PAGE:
A while back, I came close to sneering at Twitter and how folks were tweeting away.  By this time in my life, I should learn that sneering at something inevitably brings me closer to it and leads to an adoption of the subject of my sneer.

(Case in point: when I worked at a Major University in the upper Midwest, I would sneer at those who chose to pursue a second master’s degree rather than a PhD.  Ahem.  Here I sit, with my two master’s degrees.)

In any case, I’ve been Twittering for a while now.  It look some time before I really started to embrace it, but having connected Twitter, Facebook, and Delicious I find myself increasingly drawn to the confluence of information that I’m getting from colleagues and friends.

I’m also finding myself blogging less.  I’m not sure that’s a good thing; there’s a limit to how much information can be passed along in 140 characters.  (The limit on a Twitter post, for those of you that haven’t jumped in.)  However, since I’m using these tools more, I feel as if I’m writing all the time.

Perhaps this is indicative of our society’s decreasing attention span.  Perhaps this is that “continuous partial attention” that Linda Stone speaks of.

In any case, I will try to balance all of these tools and will jump over here to actually complete a thought, rather than abbreviate one.

How are all of you handling these tools?  Are you abandoning tools you’ve used in favor of new ones?



Filed under Blogging, Me and mine

2 responses to “Changes

  1. Interesting . . . . but OK, you asked. I poked at Twitter for quite a well. I lurked in Twitterland, and really did not find anything very enlightening. So I deleted my Twitter account, and felt like a recovered alcoholic. Twitter is not for me at this time, and I’m OK with being left out of it.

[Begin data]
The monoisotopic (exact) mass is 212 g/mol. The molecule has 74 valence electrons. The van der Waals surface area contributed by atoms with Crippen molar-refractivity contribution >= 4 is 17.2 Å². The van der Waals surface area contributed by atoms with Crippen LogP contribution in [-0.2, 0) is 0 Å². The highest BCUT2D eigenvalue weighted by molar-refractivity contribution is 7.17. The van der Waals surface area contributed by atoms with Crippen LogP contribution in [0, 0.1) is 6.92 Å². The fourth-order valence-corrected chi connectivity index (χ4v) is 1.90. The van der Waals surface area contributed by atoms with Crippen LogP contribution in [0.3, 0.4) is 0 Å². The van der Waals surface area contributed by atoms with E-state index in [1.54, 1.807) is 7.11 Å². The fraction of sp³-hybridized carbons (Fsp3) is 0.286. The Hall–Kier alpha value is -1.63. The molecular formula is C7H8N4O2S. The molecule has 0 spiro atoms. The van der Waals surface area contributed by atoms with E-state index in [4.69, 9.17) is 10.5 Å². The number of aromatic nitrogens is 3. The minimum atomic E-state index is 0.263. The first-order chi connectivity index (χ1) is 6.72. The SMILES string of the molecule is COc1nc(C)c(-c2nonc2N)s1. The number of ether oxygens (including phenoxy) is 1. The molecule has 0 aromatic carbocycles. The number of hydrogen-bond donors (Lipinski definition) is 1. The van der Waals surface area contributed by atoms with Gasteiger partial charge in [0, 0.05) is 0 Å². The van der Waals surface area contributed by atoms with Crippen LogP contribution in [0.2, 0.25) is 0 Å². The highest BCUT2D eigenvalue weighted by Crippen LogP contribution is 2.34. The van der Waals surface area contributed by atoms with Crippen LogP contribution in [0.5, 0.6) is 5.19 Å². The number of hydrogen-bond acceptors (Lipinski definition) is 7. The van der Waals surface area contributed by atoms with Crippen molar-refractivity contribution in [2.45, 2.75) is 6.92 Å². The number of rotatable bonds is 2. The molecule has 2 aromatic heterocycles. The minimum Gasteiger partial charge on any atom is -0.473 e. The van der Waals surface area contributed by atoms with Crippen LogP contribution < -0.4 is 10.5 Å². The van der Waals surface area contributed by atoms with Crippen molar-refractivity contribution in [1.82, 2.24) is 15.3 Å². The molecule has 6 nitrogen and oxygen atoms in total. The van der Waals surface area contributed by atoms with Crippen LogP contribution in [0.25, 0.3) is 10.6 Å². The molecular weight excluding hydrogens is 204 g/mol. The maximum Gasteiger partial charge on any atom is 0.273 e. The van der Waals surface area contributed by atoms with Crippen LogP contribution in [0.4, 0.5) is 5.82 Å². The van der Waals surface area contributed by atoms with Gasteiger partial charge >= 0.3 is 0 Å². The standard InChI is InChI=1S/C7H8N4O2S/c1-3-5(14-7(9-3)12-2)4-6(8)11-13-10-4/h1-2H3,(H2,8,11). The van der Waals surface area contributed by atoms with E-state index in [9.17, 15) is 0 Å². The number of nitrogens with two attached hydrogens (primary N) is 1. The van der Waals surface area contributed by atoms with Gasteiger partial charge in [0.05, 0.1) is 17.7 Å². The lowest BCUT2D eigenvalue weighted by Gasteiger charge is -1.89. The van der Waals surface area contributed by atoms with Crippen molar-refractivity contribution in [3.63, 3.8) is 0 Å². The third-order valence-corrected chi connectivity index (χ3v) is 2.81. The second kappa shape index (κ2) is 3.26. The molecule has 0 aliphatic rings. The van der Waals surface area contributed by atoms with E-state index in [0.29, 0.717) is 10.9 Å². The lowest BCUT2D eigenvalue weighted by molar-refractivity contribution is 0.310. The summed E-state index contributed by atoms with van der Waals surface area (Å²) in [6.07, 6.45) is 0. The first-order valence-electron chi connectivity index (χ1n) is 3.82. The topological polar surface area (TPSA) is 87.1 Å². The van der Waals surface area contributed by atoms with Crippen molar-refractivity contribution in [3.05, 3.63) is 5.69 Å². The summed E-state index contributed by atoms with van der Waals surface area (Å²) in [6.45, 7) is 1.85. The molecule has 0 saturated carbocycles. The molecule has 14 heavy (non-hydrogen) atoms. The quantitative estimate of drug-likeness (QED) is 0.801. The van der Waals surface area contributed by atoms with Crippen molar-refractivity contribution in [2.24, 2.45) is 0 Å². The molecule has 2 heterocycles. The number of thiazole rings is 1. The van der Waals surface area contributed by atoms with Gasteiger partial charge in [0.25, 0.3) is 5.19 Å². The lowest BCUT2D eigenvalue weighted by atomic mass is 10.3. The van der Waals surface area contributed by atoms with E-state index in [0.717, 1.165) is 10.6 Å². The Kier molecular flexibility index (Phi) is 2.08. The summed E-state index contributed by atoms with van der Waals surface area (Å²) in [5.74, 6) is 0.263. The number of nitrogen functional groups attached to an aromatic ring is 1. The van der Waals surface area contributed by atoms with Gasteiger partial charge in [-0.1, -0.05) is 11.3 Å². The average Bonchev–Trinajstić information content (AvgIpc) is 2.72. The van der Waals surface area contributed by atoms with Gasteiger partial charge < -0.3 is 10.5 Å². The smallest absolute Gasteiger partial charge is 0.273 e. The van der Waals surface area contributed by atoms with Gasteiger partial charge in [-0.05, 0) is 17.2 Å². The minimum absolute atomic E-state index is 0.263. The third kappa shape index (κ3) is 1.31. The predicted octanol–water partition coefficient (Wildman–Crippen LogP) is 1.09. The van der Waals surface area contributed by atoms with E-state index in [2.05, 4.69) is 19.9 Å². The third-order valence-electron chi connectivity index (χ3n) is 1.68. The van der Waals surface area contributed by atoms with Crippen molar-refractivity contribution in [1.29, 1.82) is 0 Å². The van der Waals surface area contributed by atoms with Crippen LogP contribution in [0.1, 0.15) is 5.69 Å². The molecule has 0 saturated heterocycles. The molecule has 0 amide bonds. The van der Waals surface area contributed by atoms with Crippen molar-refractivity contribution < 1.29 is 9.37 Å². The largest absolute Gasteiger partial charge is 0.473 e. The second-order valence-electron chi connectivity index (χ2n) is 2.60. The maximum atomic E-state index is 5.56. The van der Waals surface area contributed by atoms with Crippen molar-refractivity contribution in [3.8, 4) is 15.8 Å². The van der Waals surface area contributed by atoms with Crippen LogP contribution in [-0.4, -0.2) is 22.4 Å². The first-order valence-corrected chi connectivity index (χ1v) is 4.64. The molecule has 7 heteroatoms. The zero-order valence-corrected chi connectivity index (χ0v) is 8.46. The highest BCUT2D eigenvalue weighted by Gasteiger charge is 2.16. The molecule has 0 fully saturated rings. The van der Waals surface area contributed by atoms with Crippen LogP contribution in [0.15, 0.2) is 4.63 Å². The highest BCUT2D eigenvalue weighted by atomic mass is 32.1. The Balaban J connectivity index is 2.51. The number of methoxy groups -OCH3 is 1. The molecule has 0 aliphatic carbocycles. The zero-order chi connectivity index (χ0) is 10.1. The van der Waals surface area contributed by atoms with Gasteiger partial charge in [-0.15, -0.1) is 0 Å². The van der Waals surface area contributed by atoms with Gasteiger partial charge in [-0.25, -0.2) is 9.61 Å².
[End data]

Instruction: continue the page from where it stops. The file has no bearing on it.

Then twitter aficionados started posting simultancously their tweets onto Facebook (it seemed like a sudden pandemic), which results in my FB being a litany of disconnected Tweets. Almost as annoying as the tweets are all the applications ranging from “how well do you know” to “what movie character are you.” Any meaningful or even fun dialogue is now pretty much gone on FB, because the tweeters don’t actually go there. They just broadcast their one-sided ego trips onto FB remotely. I thought this was a social network, but there needs to be more than a one-sided monolog to be social. I’m feeling less of an urge to check into Facebook when my Friends don’t talk with me, only at me.

    Many people have given up writing insightful blog posts in favor of off-the-cuff tweet posts written with less forethought.

    Nothing personal, but this is how I’m feeling

  2. I understand completely, Barb. It took me quite a while to get on board with the whole Twitter thing, and I’m still not completely sold. That being said, the Iranian election has birthed a whole Twitter news broadcast, from different Iranians reporting on what’s happening over there – something forbidden in the traditional media outlets.

    It will be interesting to see how this plays out and how Twitter will be used in the future.

    As for the social media thing, I get that, too. I really don’t need to see what Sesame Street character you are or some such nonsense. (I do admit to playing along on occasion.) I wish there was more conversation on Facebook, and it does happen every now and then. It’s been fun to reconnect through Facebook, though. I just was “friended” by a young woman that worked for me at the public library when she was in high school Good to be able to catch up.

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